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Travelling Teapot

Wonderful to see this vehicle parked in Elgin Street yesterday.

It’s a unique mobility scooter ridden by Katrina Douglas who owns Grymmstone and Treacle Emporium, a steampunk design shop.  If I ever need a mobility scooter I would love to have such a creative one wouldn’t you?

“A pleasure to get a snapshot
of this delightful gold teapot.”

Tim Rice and Me

This morning’s ‘Press’ has a review of the latest version of ‘Joseph and the Amazing Technicolour Dreamcoat’.  I haven’t seen this, but have seen several other versions over the years, and love the songs.  Reviewer Charlie Gates complained that every central character is male except for the narrator.  Perhaps he’s unaware that the show was originally written for a schoolboy choir in London?  I still have a copy of the first recording of the complete work, and fondly remember our local vicar introducing “Any Dream will Do” to a church service in the 1970s.

Charlie’s review states that Tim Rices’s lyrics are smart and playful and says: “It’s rare that rhyming couplets make you chuckle, but his do.”  I’m proud to report that people often say my couplets make them laugh.

“Tim  Rice is not the only one
whose rhymes bring giggles cos they’re fun.”

 

 

 

Myrtle Menace

Myrtle rust has invaded the North Island, threatening native species such as pohutukawa, rata, and manuka.   I’m concerned about that, of course, but my more immediate worry is that the rust also attacks feijoa trees.  I can appreciate their relationship to pohutukawa, because in our garden we enjoy our feijoa’s Christmas display, similar to pohutukawa in the North Island.

Feijoa tree at Christmas 2009

I always thought feijoa might be related to citrus, because it’s recommended to give them citrus food.  Because of this I haven’t put feijoa skins in my worm farm, but I’ve learned today that worms are happy to eat feijoas, so that’s a habit I will change.  This year we’ve had the best harvest ever from our “Unique” feijoa which we planted in 2000.

Today I’ve baked a Feijoa Loaf – yum!  I just hope Myrtle may be contained in the North Island and keep away from the Avon Loop.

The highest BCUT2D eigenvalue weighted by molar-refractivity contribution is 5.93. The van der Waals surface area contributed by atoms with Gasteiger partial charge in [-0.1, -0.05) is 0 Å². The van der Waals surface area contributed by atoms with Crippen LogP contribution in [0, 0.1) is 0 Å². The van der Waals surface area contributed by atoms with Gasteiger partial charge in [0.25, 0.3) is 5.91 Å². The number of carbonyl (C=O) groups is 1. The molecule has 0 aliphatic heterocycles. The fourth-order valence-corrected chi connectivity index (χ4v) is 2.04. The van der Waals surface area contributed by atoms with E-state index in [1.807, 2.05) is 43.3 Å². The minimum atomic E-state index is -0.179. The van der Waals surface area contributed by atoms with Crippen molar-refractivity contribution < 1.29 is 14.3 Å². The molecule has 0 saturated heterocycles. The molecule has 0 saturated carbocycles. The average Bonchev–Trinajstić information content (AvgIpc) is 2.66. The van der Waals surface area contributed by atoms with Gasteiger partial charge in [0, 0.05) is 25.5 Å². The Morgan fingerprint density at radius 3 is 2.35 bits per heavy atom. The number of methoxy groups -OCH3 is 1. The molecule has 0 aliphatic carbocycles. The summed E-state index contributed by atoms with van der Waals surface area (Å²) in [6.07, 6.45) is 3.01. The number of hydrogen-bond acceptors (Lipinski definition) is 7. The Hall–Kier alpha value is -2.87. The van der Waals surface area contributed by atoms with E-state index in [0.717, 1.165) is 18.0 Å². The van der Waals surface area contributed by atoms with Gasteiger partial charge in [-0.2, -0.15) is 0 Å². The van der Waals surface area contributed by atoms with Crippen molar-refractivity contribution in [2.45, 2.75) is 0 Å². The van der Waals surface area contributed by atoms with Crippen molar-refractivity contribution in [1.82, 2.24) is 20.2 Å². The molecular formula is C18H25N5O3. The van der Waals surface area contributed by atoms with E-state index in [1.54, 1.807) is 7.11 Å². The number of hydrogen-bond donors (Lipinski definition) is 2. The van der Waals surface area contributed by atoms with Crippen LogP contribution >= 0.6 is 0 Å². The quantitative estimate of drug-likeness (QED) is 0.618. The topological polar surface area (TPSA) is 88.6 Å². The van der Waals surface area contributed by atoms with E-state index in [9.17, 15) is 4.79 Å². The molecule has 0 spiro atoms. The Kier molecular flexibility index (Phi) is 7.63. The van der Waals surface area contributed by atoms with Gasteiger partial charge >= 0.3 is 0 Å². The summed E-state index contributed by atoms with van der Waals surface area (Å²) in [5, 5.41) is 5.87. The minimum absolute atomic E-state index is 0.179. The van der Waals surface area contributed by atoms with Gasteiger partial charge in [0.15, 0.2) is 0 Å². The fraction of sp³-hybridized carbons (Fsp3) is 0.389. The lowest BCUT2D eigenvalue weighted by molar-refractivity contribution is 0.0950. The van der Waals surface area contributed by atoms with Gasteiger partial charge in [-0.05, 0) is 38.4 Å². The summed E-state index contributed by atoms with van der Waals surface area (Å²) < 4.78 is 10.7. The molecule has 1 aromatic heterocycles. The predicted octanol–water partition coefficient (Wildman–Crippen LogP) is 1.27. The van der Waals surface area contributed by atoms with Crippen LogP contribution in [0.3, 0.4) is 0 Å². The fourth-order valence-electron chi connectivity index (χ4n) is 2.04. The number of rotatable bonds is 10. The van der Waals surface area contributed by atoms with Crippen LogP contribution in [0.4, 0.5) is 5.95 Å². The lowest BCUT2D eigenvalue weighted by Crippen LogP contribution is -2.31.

“I hope rust spores will cease to hurtle
down here I would not welcome Myrtle.”

Mighty Morris

The Morris Minor was conceved in 1941, and launched in 1948.  The concept of designer, Alec Issigonis, was to produce a practical, economical and affordable car for the general public that would equal, if not surpass, the convenience and design quality of a more expensive car.  He summed up his approach to the Minor; that he wanted to design an economy car that “the average man would take pleasure in owning, rather than feeling of it as something he’d been sentenced to” and “people who drive small cars are the same size as those who drive large cars and they should not be expected to put up with claustrophobic interiors.”  Issigonis wanted the car to be as spacious as possible for its size, and comfortable to drive for inexperienced motorists.   This morning a 1958 model was parked in Armagh Street.  Almost sixty years old, it looked just lovely.

When I returned two and half hours later it was still there, despite being in a parking space limited to one hour.

“I guess if you’re a car that old
you need not do what you are told.”

 

 

 

Ready Rainbow

A great jet of water pouring over the river and Oxford Terrace prompted me to investigate.

It turned out to be a Fire Brigade Training exercise.  They simply lift up the cover of a fire hydrant and plug into the water main.  The bright sunlight provided a rainbow in the water.

The firemen assured me they were kindly washing the road.  When I inquired what might happen to any car coming down Oxford Terrace from Hurley Street they demonstrated how they could change the direction of the water flow.  It’s good to know the brigade is prepared for all kinds of fires.

“I went across to see because
I wondered what the water was.”

 

 

First Flower

The year’s first snowdrop appeared today (actually it’s a snowflake).

It has a slightly chewed look, maybe it isn’t quite open yet, but I look forward to soon being able to pick whole bunches.

“I’m pleased to see this first wee gem
and looking forward to more of them.”

 

Floral Festival

Our late lamented Festival of Flowers has been replaced in a small way by last weekend’s Autumn Garden Show in the Botanic Gardens.  Ten different groups had displays in the Marquee, and there were chrysanthemums and bonsai in the Ilex Visitor Centre.  Unlike the Ellerslie Garden Show this was completely free, and was enjoyed by many, despite it being a rainy Sunday. I loved this Very Hungry Caterpillar (pumpkins, with a radish nose) in among the toadstools:

 

Garden clubs each had one square metre to display their version of ‘Ultimate Autumn Style”  I think this one was the Avonhead Club’s:

The Christchurch Beautifying Association turns 120 this year, and their stall holders were dressed appropriately:

The CHS Fruit and Vegetable Circle had an impressive array of produce:

The Canterbury Horticultural Society also displayed produce:

I was pleased to learn they now hold their monthly All About Gardening sessions at the Bridge Club in Nova Place, and I could well be tempted.  They have a public Facebook group HortTalk, where you can have your gardening questions answered.

Terra Viva were the sponsors for this show, and are to be congratulated.

“So many beautiful displays
depicting gardens many ways.”